Need a book? Engineering books recommendations...

Return to index: [Subject] [Thread] [Date] [Author]

Re: AP: Wash. State bridge

[Subject Prev][Subject Next][Thread Prev][Thread Next]

I guess I missed something some place. I haven't heard that the bridge was designed (originally) in a fragile condition. I don't think that a computer program would actually design the bridge to much better than what I might do with my old slide rule. Basically in the 50's we weren't checking for secondary moments. But I have checked bridges of that era for very heavy (purple) loads, using the standard axle spacing with a FEM program and found that they are still robust and within the AASHTO code.

What we might argue about then would be maintenance. Or if you are saying that the bridge should be able to resist any kind of impact from any truck at any point on the bridge, then that is a different matter.

I once investigated (for Transport Indemnity) a dropped gantry on the Golden Gate Bridge. The next day our office investigated a dropped missile at a large aircraft company. Both preliminary (guesses) were operator error. The discussion at that moment with the adjuster was that these events usually happened in three's. A couple of days later the adjuster informed me that there had been another accident in Mare Island. Probably operator error. Whatever happened at the Washington bridge appears to be at this time - operator error.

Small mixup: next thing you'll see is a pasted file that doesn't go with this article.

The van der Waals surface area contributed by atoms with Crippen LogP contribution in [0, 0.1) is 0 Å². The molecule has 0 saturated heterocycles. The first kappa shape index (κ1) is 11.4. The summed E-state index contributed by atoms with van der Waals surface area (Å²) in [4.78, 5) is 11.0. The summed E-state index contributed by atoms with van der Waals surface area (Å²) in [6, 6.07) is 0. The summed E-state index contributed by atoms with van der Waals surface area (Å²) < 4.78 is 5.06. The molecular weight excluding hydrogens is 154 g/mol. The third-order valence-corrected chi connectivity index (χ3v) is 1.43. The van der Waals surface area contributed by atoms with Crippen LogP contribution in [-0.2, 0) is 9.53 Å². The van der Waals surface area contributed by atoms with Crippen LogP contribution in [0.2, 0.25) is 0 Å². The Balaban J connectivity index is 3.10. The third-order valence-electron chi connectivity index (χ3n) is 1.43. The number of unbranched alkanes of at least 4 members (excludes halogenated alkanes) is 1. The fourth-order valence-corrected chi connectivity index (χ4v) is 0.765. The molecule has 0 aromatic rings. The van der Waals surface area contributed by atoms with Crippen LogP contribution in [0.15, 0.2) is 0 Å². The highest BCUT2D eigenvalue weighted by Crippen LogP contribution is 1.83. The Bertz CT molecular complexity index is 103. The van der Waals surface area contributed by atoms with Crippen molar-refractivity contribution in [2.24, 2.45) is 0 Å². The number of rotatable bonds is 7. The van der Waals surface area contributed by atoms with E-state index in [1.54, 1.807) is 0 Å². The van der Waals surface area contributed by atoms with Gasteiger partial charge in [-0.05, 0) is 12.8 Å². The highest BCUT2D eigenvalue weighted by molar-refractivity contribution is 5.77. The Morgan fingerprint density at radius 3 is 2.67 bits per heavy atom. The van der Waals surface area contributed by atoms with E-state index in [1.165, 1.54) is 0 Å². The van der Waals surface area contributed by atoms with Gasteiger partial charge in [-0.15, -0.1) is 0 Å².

So are we going to make all of our bridges for every condition of possible event that can happen?


On 5/26/2013 8:01 PM, Thor Tandy wrote:
Agreed.  None should drive an over height/size anything onto a bridge
(without supervision), however, Joe public is not unreasonable asking why
the bridge was designed in, what is effectively, a fragile condition. From this point in time, the answer is almost rhetorical and the real question is, maybe, are we doing anything about it.

Many ages ago, I was reminded by a peer that, (engineers) are remembered,
not for finding problems but for solving them ...

Bridges are not the only items that suffer from this ailment when you
consider that a lot of pre-computer era structures were conceived and
designed with only the power of, eg, the slide rule.  I can't help
remarking that these issues only really come to light when there is a
failure, especially if there is also a body count.

So I wonder if the (bridge) rating system is failing to include the
(potential) impact of fracture-critical (and other?) conditions ... another example of low probability but high impact ...? But maybe that's a political issue.

Truncated 2291 characters in the previous message to save energy.


Post your message to the list by sending it to: SEAINT-SEAOSC(--nospam--at)

The email messages sent to the list will be saved in an archive on the World Wide Web.
These archives are located at:

To contact the list owner, send your message to:

Sponsored By: Pacific Structural & Forensic Engineers Group, Inc. (PSFEG)

To unsubscribe, switch to/from digest, get on/off vacation, or change your email address, click here.